The effects of stereo disparity on the behavioural and electrophysiological correlates of audio-visual motion in depth.

Harrison, Neil and Witheridge, Sian and Makin, Alexis and Pegna, Alan and Wuerger, Sophie M. and Meyer, Georg (2015) The effects of stereo disparity on the behavioural and electrophysiological correlates of audio-visual motion in depth. Neuropsychologia, 78. pp. 51-62. ISSN 0028-3932

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Abstract

Motion is represented by low-level signals, such as size-expansion in vision or loudness changes in the auditory modality. The visual and auditory signals from the same object or event may be integrated and facilitate detection. We explored behavioural and electrophysiological correlates of congruent and incongruent audio-visual depth motion in conditions where auditory level changes, visual expansion, and visual disparity cues were manipulated. In Experiment 1 participants discriminated auditory motion direction whilst viewing looming or receding, 2D or 3D, visual stimuli. Responses were faster and more accurate for congruent than for incongruent audio-visual cues, and the congruency effect (i.e., difference between incongruent and congruent conditions) was larger for visual 3D cues compared to 2D cues. In Experiment 2, event-related potentials (ERPs) were collected during presentation of the 2D and 3D, looming and receding, audio-visual stimuli, while participants detected an infrequent deviant sound. Our main finding was that audio-visual congruity was affected by retinal disparity at an early processing stage (135 – 160 ms) over occipito-parietal scalp. Topographic analyses suggested that similar brain networks were activated for the 2D and 3D congruity effects, but that cortical responses were stronger in the 3D condition. Differences between congruent and incongruent conditions were observed between 140 – 200 ms, 220 – 280 ms, and 350 – 500 ms after stimulus onset.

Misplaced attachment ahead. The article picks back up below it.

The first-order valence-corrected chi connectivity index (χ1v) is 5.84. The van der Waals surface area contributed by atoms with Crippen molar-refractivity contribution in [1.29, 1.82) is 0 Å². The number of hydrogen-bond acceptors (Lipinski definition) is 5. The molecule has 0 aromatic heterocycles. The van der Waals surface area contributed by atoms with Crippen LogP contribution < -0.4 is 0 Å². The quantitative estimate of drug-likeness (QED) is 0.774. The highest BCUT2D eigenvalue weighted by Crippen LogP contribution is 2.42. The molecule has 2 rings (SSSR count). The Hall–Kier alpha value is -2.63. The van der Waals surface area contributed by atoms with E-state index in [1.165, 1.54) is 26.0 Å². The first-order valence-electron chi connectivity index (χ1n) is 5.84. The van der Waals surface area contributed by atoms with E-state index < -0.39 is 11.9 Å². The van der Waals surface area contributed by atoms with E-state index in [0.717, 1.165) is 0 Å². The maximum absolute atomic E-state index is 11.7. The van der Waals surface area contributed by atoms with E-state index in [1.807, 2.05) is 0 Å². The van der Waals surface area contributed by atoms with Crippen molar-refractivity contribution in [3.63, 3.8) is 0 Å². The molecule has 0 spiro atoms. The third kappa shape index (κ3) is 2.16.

Item Type: Article
Additional Information and Comments: “NOTICE: this is the author’s version of a work that was accepted for publication in Neuropsychologia. Changes resulting from the publishing process, such as peer review, editing, corrections, structural formatting, and other quality control mechanisms may not be reflected in this document. Changes may have been made to this work since it was submitted for publication. A definitive version was subsequently published in Neuropsychologia, Vol. 78, November 2015, p.51-62. DOI: 10.1016/j.neuropsychologia.2015.09.023¨
Faculty / Department: Faculty of Science > Psychology
Depositing User: Pauline Bray
Date Deposited: 04 Feb 2016 08:53
Last Modified: 18 Sep 2016 00:15
URI: http://hira.hope.ac.uk/id/eprint/643

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